Each of the defendants in the federal case could face up to life in prison if convicted, while Weston faces the possibility of the death penalty, according to the U.S. Attorney’s Office.

The so-called Tacony “dungeon” case also lead to a civil suit filed against Weston and the City of Philadelphia.

The Pennsylvania Record previously reported that this past August, attorneys with the Philadelphia firm Kline & Specter filed suit on behalf of Beatrice Weston, Linda Weston’s grown niece who accuses the city of improperly placing her in her aunt’s care earlier last decade when she was still a minor.

Beatrice Weston asserts in her lawsuit, which was initially filed at the Philadelphia Court of Common Pleas and subsequently removed to the U.S. District Court, that a city social worker recommended that the young woman be placed in Linda Weston’s care despite Linda Weston’s “violent and disqualifying criminal history.”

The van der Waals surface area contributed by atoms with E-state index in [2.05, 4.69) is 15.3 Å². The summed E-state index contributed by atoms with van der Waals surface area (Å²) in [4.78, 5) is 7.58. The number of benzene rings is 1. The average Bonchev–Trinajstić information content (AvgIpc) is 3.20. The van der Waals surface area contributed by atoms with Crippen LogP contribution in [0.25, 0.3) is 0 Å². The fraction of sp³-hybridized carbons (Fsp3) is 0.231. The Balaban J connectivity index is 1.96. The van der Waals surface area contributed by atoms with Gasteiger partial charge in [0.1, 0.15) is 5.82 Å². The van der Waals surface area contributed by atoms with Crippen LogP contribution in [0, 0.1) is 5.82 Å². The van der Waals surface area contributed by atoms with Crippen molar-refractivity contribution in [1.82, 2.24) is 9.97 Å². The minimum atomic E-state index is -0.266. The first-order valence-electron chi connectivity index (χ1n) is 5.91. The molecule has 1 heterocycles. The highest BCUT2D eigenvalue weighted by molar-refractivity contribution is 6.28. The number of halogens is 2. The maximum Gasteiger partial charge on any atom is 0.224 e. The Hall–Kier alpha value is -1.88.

The complaint states that based on the recommendation of the city, a Family Court judge in Philadelphia entered an order providing temporary legal custody of Beatrice Weston to Linda Weston.

Beatrice Weston was eventually discovered among the other captives held in the Tacony apartment building basement.

The lawsuit accuses Linda Weston and the city of various counts of civil rights violations, assault and battery and false imprisonment.